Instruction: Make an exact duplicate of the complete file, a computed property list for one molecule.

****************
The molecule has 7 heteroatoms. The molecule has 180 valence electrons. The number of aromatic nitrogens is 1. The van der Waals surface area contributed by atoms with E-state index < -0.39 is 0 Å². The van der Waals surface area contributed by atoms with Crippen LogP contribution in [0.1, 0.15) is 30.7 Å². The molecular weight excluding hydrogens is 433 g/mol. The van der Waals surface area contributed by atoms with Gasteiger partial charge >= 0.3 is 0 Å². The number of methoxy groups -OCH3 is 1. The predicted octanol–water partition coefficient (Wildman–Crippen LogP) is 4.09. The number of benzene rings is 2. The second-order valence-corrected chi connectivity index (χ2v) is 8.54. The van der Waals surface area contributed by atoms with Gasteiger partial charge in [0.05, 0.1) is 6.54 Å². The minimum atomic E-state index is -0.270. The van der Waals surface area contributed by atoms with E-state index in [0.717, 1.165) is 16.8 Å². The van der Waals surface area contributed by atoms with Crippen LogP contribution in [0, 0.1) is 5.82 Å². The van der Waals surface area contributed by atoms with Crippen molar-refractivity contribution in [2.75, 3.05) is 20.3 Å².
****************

The molecule has 7 heteroatoms. The molecule has 180 valence electrons. The number of aromatic nitrogens is 1. The van der Waals surface area contributed by atoms with E-state index < -0.39 is 0 Å². The van der Waals surface area contributed by atoms with Crippen LogP contribution in [0.1, 0.15) is 30.7 Å². The molecular weight excluding hydrogens is 433 g/mol. The van der Waals surface area contributed by atoms with Gasteiger partial charge >= 0.3 is 0 Å². The number of methoxy groups -OCH3 is 1. The predicted octanol–water partition coefficient (Wildman–Crippen LogP) is 4.09. The number of benzene rings is 2. The second-order valence-corrected chi connectivity index (χ2v) is 8.54. The van der Waals surface area contributed by atoms with Gasteiger partial charge in [0.05, 0.1) is 6.54 Å². The minimum atomic E-state index is -0.270. The van der Waals surface area contributed by atoms with E-state index in [0.717, 1.165) is 16.8 Å². The van der Waals surface area contributed by atoms with Crippen LogP contribution in [0, 0.1) is 5.82 Å². The van der Waals surface area contributed by atoms with Crippen molar-refractivity contribution in [2.75, 3.05) is 20.3 Å².